How Versatile Can WordPress Be at Scale?
Another point often raised against WordPress for truly large and complex sites is that it’s not really a versatile CMS, more an overgrown blogging solution with a bunch of extra bells and whistles bolted on.
There was certainly some truth to this accusation in the dim and distant past.
Many experienced developers will be familiar with the pain of trying to force WordPress to do something it wasn’t specifically designed to handle back in the day in order to handle a business requirement handed down from on high.
Secondly, the imminent integration of the REST API into core officially opens the door to the rest of the online world on a defined programmatic level.
The implications of this second point are huge and we’ve covered them in some detail in our recent The REST API (and How It Could Change WordPress Forever) article.
It’s time to start challenging our assumptions of what WordPress can be. The software will shortly be making the leap to being a fully-fledged application framework in its own right.
And if the flexibility it can offer isn’t enough for your particular project, integrating another solution with WordPress via API is going to be an increasingly straightforward and popular option.
Audacious Automattic Goals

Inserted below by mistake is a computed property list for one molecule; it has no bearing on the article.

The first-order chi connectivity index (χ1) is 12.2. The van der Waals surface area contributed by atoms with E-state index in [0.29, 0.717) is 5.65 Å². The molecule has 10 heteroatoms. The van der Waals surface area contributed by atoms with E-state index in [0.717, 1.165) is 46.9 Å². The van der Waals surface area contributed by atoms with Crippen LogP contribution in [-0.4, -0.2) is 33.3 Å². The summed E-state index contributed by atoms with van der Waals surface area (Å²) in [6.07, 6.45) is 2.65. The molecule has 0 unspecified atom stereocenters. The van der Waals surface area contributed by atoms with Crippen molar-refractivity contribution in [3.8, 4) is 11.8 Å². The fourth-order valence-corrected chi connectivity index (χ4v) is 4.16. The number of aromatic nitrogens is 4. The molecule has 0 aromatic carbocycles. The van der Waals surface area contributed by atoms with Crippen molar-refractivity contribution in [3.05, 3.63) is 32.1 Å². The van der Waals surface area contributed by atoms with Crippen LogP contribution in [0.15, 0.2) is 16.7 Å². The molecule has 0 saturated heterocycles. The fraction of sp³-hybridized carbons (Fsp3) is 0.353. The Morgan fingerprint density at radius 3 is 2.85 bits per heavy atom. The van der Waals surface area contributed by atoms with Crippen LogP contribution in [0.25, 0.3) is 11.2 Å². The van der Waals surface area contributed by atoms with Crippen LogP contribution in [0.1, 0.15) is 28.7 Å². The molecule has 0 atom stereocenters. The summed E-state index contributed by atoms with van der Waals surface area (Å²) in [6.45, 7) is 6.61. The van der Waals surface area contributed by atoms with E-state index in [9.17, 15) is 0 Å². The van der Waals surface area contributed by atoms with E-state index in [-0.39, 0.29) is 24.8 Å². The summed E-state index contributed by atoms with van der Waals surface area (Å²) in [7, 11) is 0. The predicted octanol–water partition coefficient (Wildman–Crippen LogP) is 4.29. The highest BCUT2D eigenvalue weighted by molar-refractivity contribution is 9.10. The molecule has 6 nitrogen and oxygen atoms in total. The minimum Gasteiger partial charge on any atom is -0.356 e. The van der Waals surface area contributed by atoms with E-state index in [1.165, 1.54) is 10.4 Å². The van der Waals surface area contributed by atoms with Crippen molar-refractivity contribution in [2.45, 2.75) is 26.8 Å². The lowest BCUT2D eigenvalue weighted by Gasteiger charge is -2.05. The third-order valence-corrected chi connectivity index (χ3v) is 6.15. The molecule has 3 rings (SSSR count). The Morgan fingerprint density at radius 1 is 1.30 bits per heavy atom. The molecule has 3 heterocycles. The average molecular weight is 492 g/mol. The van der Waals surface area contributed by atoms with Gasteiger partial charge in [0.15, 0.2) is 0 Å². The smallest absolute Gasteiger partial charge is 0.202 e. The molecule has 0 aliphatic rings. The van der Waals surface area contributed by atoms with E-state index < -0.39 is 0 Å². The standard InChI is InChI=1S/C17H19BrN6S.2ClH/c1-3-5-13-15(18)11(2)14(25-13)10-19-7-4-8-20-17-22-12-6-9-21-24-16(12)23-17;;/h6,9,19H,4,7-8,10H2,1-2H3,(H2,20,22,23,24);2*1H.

Another point to bear in mind is Matt Mullenweg’s stated goal for WordPress of reaching 50% of market share.
Speaking with Adam Silver on the KitchensinkWP podcast, Mullenweg targeted 25% market share as a short-term goal but made clear the platform is committed to pushing for overall dominance:
“The next goal is the majority of websites. We want to get to 50%+ and there’s a lot of work between now and then. As the percentage increases, it gets harder and harder to grow the market share, and we have to grow the market share by doing things we haven’t done in the past – really thinking about the onboarding process, really thinking about the integration with social networks, and with how WordPress works on touch devices, which is going to be the predominant computing platform of the future. These things are going to be really important.”